Dischargeable vs Non-Dischargeable Debt in Bankruptcy

Posted on Dec 9, 2019

If you owe money to a creditor, the creditor might be able to take you to small claims court. If the creditor wins and you owe them money, the court can issue a judgement, allowing the creditor rights to attempt to collect the funds you owe them, such by filing the judgement as a lien against property you own until you either refinance or sell. What about if a person files bankruptcy? Here we will discuss more about judgement liens where bankruptcy is concerned.

Many debts are forgiven, or dischargeable, when it comes to bankruptcy cases, while others are not. Non-dischargeable debt is still owed after bankruptcy ends. If your judgement pertains to a non-dischargeable debt, you will not have financial relief from the debt when you file for bankruptcy. Any liens will remain after bankruptcy, meaning you will still owe it until it is paid or it otherwise becomes uncollectible as according to state law.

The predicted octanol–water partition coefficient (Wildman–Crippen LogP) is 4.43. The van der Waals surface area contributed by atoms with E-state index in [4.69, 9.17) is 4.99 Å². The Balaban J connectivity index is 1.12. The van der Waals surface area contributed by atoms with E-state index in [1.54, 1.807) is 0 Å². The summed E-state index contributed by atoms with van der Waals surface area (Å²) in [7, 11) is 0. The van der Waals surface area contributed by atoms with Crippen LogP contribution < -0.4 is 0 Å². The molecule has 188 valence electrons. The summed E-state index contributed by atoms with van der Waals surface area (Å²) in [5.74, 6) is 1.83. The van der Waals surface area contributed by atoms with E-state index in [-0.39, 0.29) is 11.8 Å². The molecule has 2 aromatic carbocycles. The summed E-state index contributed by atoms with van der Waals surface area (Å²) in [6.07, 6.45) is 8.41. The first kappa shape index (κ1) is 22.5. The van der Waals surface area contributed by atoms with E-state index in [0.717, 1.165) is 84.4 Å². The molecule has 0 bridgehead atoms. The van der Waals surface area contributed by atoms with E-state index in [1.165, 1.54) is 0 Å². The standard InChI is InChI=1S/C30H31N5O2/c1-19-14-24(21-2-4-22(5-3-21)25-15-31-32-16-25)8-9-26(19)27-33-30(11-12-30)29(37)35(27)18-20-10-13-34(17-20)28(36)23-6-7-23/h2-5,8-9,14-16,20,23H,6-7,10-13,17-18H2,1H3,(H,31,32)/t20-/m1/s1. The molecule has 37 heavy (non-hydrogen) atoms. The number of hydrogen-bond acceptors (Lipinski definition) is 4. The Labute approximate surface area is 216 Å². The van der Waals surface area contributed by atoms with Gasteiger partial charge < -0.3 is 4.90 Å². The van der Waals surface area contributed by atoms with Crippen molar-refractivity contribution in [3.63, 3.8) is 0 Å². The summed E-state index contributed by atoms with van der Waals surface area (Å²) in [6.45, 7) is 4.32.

Non-dischargeable debt can include:

  • Student loans (in most circumstances)
  • Recent income taxes
  • Child support or other domestic support obligations
  • Debt coming from bodily injury or death as a result of your intoxication

Other debts may be ordinarily discharged but a creditor can ask that certain debts be mad enon-dischargeable by the court. Examples of these include:

  • You committed a crime to gain money, services or goods (such as lying on an application for credit).
  • You embezzled money.
  • You caused injury to someone else willfully.

If a judgement lien is issued against you that is associated with dischargeable debt and you file bankruptcy, your debt will be cleared. This means the creditor cannot take action against you to obtain the funds.